Heiden's schedule keeps him almost exclusively in Sacramento. If he's lucky, he makes it back to Cheesehead country to visit his parents once a year. His sister Beth, who won a bronze medal in the 3,000 meters at the 1980 Games, is a mother of three in northern Michigan.
Now that he's 40, his thighs are slightly smaller than Earl Campbell's, but the tributaries of veins that adorn his arms leave little doubt that the man is still a serious athlete. He stopped in-line skating the three miles to work from his modest house in Sacramento's River Park neighborhood; a broken wrist would have amounted to occupational suicide. But he stays in shape cycling or running along the American River, which abuts his backyard, and working out in a small gym in his house. He also plays in a recreational hockey league at a rink in Sacramento. "I'm not the best stickhandler, but I might be the best skater out there," he says without a trace of irony. "At this point in my life, I'm really more concerned with being the best doctor I can be and being respected by my peers, being known for more than skating a couple of laps around a rink faster than anyone else."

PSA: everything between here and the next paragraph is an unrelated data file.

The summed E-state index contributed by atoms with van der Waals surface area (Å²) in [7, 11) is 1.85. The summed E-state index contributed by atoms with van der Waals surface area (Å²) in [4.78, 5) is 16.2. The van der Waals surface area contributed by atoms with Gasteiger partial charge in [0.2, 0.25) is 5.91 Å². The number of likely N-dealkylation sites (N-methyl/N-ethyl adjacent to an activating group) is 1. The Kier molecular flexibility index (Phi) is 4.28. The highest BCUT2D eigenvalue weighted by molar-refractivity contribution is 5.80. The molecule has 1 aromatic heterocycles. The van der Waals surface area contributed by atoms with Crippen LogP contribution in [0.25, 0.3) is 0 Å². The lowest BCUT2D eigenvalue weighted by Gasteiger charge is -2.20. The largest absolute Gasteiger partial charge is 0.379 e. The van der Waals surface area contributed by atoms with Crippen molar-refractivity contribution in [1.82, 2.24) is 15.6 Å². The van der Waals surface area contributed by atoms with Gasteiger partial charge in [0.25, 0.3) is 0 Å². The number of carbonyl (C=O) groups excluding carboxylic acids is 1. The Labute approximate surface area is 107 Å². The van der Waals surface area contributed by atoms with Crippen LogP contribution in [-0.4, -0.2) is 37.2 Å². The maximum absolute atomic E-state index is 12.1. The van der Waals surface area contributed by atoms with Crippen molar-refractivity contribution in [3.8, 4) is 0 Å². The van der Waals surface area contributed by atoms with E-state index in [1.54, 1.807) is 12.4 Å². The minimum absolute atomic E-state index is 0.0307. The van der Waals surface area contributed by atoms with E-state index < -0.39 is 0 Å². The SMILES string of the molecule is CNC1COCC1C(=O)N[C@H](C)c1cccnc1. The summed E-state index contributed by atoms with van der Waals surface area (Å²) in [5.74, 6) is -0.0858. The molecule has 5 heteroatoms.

Whatever free time he has he spends with his wife, Karen, who's in her final year of an orthopedic residency at Davis. With some reluctance, Eric confesses that like any doctor worth his stethoscope, he has cultivated a passion for golf. "I guess I'm officially an old man," he says sheepishly. "I probably play once a week, and my handicap is 15, but I'm getting better."
Given his track record, oval and otherwise, is there any doubt that in a decade he'll be ready for the Senior PGA tour?